We are now used to cars that understand what we say. Experts predict that in future they may also know how we feel – sometimes without us having to say a word.
Nearly 90 per cent* of all new cars are expected to offer voice recognition capability by 2022. The next step for the cars of tomorrow could be to pick up on tiny changes in our facial expression as well as modulations and inflections in our speaking voice, easing the driving experience for consumers.
Advanced systems – equipped with sophisticated microphones and in-car cameras – could learn which songs we like to hear when we are stressed and those occasions we prefer to simply enjoy silence. Interior lighting could also complement our mood.
“We’re well on the road to developing the empathetic car which might tell you a joke to cheer you up, offer advice when you need it, remind you of birthdays and keep you alert on a long drive,” said Fatima Vital, senior director, Marketing Automotive, Nuance Communications, which helped Ford develop voice recognition of the SYNC in-car connectivity system.
Cloud-based voice control is anticipated to be available on 75 per cent* of new cars by 2022, and it is predicted future systems would evolve into personal assistants that shuffle appointments and order takeaways when drivers are held up in traffic jams.
Movie fans will recall in the film Her, Scarlett Johansson’s character Samantha catered to Theodore Twombly’s every command, as a voice recognition system, which with uncanny accuracy, learned his mood, needs and wants – just from the sound of his voice. Someday soon, your car could do something similar.
A research project Ford is currently running with RWTH Aachen University includes using multiple microphones to improve speech processing and reduce the effect of external noise and potential disruptions.
Within the next two years, voice control systems could prompt us with: “Would you like to order flowers for your mum for Mothers’ Day?” “Shall I choose a less congested but slower route home?” and “You’re running low on your favourite chocolate and your favourite store has some in stock. Want to stop by and pick some up?”
Future gesture and eye control would enable drivers to answer calls by nodding their head, adjust the volume with short twisting motions, and set the navigation with a quick glance at their destination on a map.
So your car may learn to know and read you better than your spouse, but is there a danger that, as in the movie Her, you might fall for your advanced voice recognition systems?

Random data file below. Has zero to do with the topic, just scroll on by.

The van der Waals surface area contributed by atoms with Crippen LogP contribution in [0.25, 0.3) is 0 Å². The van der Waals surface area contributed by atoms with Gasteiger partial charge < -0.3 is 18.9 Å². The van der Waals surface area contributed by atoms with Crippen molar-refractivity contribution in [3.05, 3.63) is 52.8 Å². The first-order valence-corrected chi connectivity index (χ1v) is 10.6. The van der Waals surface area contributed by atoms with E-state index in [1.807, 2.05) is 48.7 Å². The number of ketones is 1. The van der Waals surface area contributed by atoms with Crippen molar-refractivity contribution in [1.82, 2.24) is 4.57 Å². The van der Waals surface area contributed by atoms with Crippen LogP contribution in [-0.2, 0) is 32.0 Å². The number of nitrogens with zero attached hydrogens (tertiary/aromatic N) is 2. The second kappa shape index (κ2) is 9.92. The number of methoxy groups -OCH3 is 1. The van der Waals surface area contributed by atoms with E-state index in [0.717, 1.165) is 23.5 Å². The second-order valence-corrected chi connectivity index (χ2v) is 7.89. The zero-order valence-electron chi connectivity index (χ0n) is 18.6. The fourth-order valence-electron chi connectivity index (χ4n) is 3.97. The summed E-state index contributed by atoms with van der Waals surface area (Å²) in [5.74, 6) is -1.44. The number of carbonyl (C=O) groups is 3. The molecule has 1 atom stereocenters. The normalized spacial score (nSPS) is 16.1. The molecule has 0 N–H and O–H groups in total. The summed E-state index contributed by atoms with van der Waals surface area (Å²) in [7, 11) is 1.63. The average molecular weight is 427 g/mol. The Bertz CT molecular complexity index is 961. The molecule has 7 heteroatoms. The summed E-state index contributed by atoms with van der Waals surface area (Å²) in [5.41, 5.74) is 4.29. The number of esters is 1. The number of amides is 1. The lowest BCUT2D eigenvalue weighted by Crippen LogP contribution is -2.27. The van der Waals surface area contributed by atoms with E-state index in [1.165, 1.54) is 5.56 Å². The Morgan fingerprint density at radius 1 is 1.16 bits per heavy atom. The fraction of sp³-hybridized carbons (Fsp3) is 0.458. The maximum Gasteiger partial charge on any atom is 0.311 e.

“Lots of people already love their cars, but with new in-car systems that learn and adapt, we can expect some seriously strong relationships to form,” said Dominic Watt, senior lecturer, Department of Language and Linguistic Science, University of York. “The car will soon be our assistant, travel companion and sympathetic ear, and you’ll be able to discuss everything and ask anything, to the point many of us might forget we’re even talking to a machine.”
SYNC 3 already offers unique features for the Middle East and North Africa, like user ability to control media and climate, via their Bluetooth-connected phone, just by speaking to SYNC. Of considerable importance to the region’s customers is the language choices** for SYNC 3 navigation, which includes Arabic for the very first time, while customers will also have the opportunity to update their maps – one free per year for five years – from the comfort of their own homes.
Navigation on the latest generation of Ford's innovative communications and entertainment system also includes more than 3.5 million “points of interest”, and over 3.5 million kilometres of road, throughout the MENA region.
SYNC 3 Apple Car Play also now fully supports Anghami streaming, meaning you can listen to your favourite artists, from Nancy Ajram to Ed Sheeran, through Ford’s in-car connectivity system. Anghami is the first legal music streaming platform and digital distribution company in the Arab region, providing unlimited Arabic and international music to stream and download for offline listening.